Is enough room" [V. Iv. 88 - 91]
Hal's honour is portrayed by his insufficient gloating over success, discovering Hotspur's virtue whilst separating from the rebellion. Yet it is further still a comic irony his reaction to Falstaff's pragmatic death, lightening the feelings. A traditional closure, with orders restoration, grades the play's end yet unusually there's a sense of incompleteness for Henry IV Part 2 to answer. Hal however has transported generosity to the end, describing his competitors as Noble Scot" and "noble Percy" thus acknowledging their merits, admiring their honour, and commitment amongst foes.
Falstaff's conversation on honour is likely an antidote to Hotspur's beliefs. He notes how honour should "prick" or spur him on but he would somewhat reject Hotspur's idealism for practicality and personal preservation. Shakespeare uses rhetorical questions to show honour as having little sensible value, convincing himself it cannot "stake away the grief of an wound". His cynical view follows a logical design as he argues it "a expression" and bit more than "air". Falstaff feedback "I like not such grinning honour as Sir Walter hath" implying his incapability to act similarly due to his instinct for do it yourself preservation; he views life and honour as opposites and for that reason will not seek it less it comes unlooked for. Falstaff's idea of honour is juxtaposed with Hotspur's, providing a clear counterbalance to Hotspur's restless quest for honour at any cost. Shakespeare awakens the audience to the complexity of the topic, providing the modern-day audience with arguably an equilibrium in views on what honour truly is. Falstaff is nearly a comic hero, defying regulation and order, adding life above honour, and open public reputation. As for his attempt to gain honour, it is an amusing irony because of the total dishonourable behaviour it involves. Falstaff does not have any true sense of honour, unlike other encounters; his logic labels a full time income coward better than a inactive hero.
Hal is between Hotspur and Falstaff, being daring however, not reckless. The latter two shown to emphasize Hal's durability and well founded honour. Scene three, from Media Res, is made up of Hal's pledge to "redeem all of this on Percy's head" thus we visit a link with physical courage. Reputation is both lost and acquired. Here he vows to succeed Hotspur's honour, obtaining it through loss of life, whilst acknowledging his virtues and demonstrating admiration for his challenger. The oxymoronic saying "valiant rebel of that name" shows the acknowledgment of Hotspur's courage and virtue.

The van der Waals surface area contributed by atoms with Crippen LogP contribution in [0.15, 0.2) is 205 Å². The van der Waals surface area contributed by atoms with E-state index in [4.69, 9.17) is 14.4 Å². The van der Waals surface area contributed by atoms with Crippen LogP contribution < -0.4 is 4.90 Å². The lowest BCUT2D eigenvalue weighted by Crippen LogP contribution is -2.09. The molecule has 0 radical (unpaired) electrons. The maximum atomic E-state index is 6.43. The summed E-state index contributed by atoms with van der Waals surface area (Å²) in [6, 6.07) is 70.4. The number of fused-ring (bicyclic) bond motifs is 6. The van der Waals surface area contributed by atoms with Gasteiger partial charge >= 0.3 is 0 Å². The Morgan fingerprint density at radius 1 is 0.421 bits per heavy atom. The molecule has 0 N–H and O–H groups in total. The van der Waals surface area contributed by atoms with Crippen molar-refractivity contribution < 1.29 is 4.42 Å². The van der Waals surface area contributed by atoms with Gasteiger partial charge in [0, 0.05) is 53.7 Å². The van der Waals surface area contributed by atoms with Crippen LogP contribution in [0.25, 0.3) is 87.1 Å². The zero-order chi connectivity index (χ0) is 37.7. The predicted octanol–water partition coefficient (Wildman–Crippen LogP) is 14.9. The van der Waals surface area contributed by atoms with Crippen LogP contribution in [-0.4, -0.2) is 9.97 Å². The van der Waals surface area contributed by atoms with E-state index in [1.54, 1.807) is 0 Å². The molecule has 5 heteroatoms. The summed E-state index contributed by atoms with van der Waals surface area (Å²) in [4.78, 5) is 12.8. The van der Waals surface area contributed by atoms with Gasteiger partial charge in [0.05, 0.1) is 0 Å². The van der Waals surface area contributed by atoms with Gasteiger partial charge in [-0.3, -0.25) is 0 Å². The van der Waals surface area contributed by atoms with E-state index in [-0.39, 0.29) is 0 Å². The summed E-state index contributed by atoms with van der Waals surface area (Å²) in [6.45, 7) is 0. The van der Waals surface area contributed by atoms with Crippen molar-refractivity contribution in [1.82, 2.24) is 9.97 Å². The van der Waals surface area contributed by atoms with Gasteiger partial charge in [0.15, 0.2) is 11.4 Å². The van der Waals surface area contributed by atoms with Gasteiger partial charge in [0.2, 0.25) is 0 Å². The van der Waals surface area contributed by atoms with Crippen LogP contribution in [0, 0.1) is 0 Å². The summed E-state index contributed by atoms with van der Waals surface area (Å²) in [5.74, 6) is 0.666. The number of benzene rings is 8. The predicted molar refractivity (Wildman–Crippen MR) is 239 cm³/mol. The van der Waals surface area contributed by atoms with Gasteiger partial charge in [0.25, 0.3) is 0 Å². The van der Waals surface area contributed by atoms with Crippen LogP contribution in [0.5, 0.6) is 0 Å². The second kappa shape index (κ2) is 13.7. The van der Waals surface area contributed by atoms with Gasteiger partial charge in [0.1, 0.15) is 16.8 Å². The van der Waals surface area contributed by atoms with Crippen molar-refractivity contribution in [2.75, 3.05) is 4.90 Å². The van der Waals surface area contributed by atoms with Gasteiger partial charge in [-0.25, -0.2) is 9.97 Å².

Both Hal and his catalyst Hotspur regard each other in various light. "Two stars keep not
their motion in one sphere" shows Hal's new found sense of dignity and knowledge of why they can not co-exist whilst acknowledging and not underestimating the skill Hotspur harnesses. Whilst Hal begins as an echo of Richard III he eventually surpasses all targets, seeing the worthiness of Hotspur's fearless and courageous attributes. On the other hand the latter lacking theory ruthlessly undervalues Hal "sword-and-buckler Prince of Wales" the dismissive remark implying Hal is a common playboy, without honour. It pieces an ominous mood; he would be more than happy to see him lifeless. However this insufficient humility and admiration unties to be Hotspur's downfall. In the long run he lacks the courtesy and credibility, which Hal has, to see his opposition in clear eyesight.
Hal's plan, written in soliloquy, with the simile to be "like the sun", discovered from behind the clouds to be liked all the more, shows his tact, worldly cynicism and political genius, whilst hinting egocentricity. However the cost is a bargain to his honour and morality; Hal's cunning Machiavellian strategy lacks honesty despite keeping his private, interior integrity. Perhaps he regards honour not as a title to obtain but a real truth at heart to carry. Hal's honour to the audience is less exciting or dramatic which missing courageous value must be learnt from his pantomimic and fiery arch nemesis. Possibly Shakespeare's choice to cause Hotspur's death, by Hal, is purposely so to emphasise the perception in the divine right of kings (i. e. to revolt against the King is sacrilegious, implying a revolt against God, due to his being chosen by the last mentioned) and so Hal is aware of general population responsibility.
However Shakespeare does not only explore honour through the protagonist. Blunt's honour, like Hotspur and Henry IV, is related to physical courage "What honour doth thou seek / Upon my head?" this idea is within the strategy to defend Henry IV with many "marching in his coats". But when Hotspur reveals the truth to Douglas it is seen as foolish; "fool pick thy spirit".
The majority of characters make some type of moral assertion on honour whether physical, principle or cynical. Shakespeare pulls the audience toward Hal for the truth; despite this they might have emotionally been more willing to Hotspur's brute energetic way of thinking whilst Falstaff would rest as the clear favourite. The play itself became so popular Mabillard mentioned "Following the recovery of the ruler in 1660, Henry IV Part 1 was one of the first works to be staged". Nonetheless it would have broadened the ambiguity of honour and called to question many commonly accepted views and beliefs.